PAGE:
Is 'recent' defined in either David's dictionary as 'in the past two or three years'?

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  #1654  
Old 04-13-2018, 06:09 AM
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If you think you have spelt a word correctly you don't bother to look it up. If there is someone who uses a dictionary to check every word they write just in case they've spelt it wrong I've yet to meet them. In any case, it didn't really matter – if you are the forger of a Maybrick Diary and word is spelt wrong you just say blame it on Maybrick!
It's not black and white. Even good spellers can get it wrong sometimes. I don't think I'm a bad speller but I still look loads of stuff up just to make sure, when writing for public consumption. Naturally I take pot luck when only writing for myself. And one generally has some awareness of one's own abilities - or lack thereof. Yes, of course the hoaxer could just 'blame it on Maybrick'! That's exactly what they did in this case, isn't it? But was it in the hope that nobody would know how good a natural speller the real JM might have been in his private diary? Or was it because "Sir Jim" was meant to be murdering his way round the East End and being a thoroughly bad egg, not showing off excellent English Language & Communication skills and writing divine poetry to boot?

If the rotten rhymes were put there intentionally, to have our anti-hero "Sir Jim" knowingly struggle with the art of verse, more so apparently than with the art of murder, how is it possible to rule out that the poor prose was put there intentionally too, as a natural bedfellow for his puerile poems?

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Caz
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Old 04-13-2018, 06:21 AM
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Of course, not everyone can disguise their handwriting effectively, it's a rare skill, but people who can do it don't have a sign on their heads informing the world of their ability. That's why we can't possibly know if Anne could do it or not.
Thank you, David, for being gracious enough to admit it would be 'a rare skill' to disguise one's handwriting effectively. Do you suppose that the entire forgery enterprise and the failure to identify the scribe all stemmed from the knowledge that this person possessed such a rare skill and would be ideal for the role?

Now all you have to do is toddle off and find out which of 'the usual suspects' - if any - possesses or possessed this rare skill.

Good luck!

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Caz
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Old 04-13-2018, 06:48 AM
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The notion that Anne couldn't have spared a few hours to practice handwriting because she was in full time employment and had a few other things to do is just a joke. In any event, look what we are told about Anne by her work colleague Audrey Johnson (in Harrison's 2003 book):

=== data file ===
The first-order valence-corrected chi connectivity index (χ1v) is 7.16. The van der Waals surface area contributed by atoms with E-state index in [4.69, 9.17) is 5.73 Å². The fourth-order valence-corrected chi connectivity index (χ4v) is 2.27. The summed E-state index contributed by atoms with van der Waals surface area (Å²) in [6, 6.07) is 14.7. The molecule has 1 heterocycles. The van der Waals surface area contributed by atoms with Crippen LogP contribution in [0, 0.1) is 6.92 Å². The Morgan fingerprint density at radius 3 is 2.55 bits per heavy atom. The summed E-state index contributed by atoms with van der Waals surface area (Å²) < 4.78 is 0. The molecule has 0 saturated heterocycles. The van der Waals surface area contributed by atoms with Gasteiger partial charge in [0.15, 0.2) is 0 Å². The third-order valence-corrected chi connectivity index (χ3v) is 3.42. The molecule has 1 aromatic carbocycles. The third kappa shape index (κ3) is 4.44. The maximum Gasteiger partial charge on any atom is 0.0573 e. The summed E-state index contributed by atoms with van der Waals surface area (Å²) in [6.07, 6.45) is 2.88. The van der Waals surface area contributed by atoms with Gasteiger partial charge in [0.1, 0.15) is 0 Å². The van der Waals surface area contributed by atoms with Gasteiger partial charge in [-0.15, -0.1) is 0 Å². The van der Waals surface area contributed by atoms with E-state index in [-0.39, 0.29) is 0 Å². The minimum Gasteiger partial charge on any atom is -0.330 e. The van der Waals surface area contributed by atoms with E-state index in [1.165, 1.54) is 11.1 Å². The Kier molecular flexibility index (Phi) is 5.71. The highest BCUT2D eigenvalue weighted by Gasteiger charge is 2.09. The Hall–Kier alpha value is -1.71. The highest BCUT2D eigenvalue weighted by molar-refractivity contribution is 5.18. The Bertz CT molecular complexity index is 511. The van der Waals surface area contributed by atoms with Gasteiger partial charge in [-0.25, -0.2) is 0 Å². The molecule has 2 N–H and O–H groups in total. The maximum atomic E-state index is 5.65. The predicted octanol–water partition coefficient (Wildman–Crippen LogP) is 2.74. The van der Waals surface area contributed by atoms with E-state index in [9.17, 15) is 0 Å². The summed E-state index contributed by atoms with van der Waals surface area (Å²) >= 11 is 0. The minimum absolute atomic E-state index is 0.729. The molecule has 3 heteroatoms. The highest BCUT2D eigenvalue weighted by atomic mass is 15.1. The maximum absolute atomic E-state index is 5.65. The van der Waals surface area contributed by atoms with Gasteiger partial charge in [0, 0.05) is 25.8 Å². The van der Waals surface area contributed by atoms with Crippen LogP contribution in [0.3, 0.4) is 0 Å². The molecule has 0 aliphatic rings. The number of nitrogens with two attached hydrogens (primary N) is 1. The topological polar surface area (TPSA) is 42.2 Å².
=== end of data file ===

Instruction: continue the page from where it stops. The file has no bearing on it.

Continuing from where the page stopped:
"Anne had to give up work for a while with a bad back..."
What has that to do with anything? In Shirley's 1998 paperback, it's clear that Anne was at work when Audrey noticed that she was "obviously upset" and mentioned that her husband was writing a book which she couldn't talk about.

Audrey remembered calling into Goldie Street one day because "Anne had had to give up work by this time with a bad back", and she found Mike "pacing around", and "the phone kept going and the beer cans kept going but I had the strong feeling Anne just wanted to keep her head down".

No evidence that Anne's bad back had kept her off work before the diary was seen by Doreen and they were asked to keep everything confidential. But even assuming Anne did have time off before then with her bad back, what was she meant to be doing - practising her rare skill of disguising her handwriting while using an old style dip pen and ink, while resting her back or lying flat on it? If she could do that with a bad back, why not her normal secretarial work? Or are you suggesting she was faking a bad back while faking the diary?

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Caz
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Old 04-13-2018, 08:03 AM
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Ally: "Were any of Albert Johnson's colleagues every questioned about the fortuitous discovery of the scratches? I mean it just happened they were having a conversation about watches, Albert just happened to bring his in, Albert just happened to open up the back casing when demonstrating how it worked (uh tell me why on that one again please)...So anyway, were they ever questioned about how all these fortuitous coincidences all happened to line up?"

Caz: According to the testimony of Albert, and his workmates, interviewed separately, they were all discussing BBC TVís Antiques Roadshow prog, which included an item on an antique gold watch, and there was some sort of dispute about the gold content of watches of a certain age. Albert mentioned that he owned an 18 carat gold pocket watch dating back to 1846, and promised to bring it in and show them. He did so, and showed them how to open the back and front. Albert claims the light from the window allowed him, as well as his witnesses, to see the scratches for the first time. No one present reported any suspicions that Albert had set up the whole thing, or had seen the scratches before.
______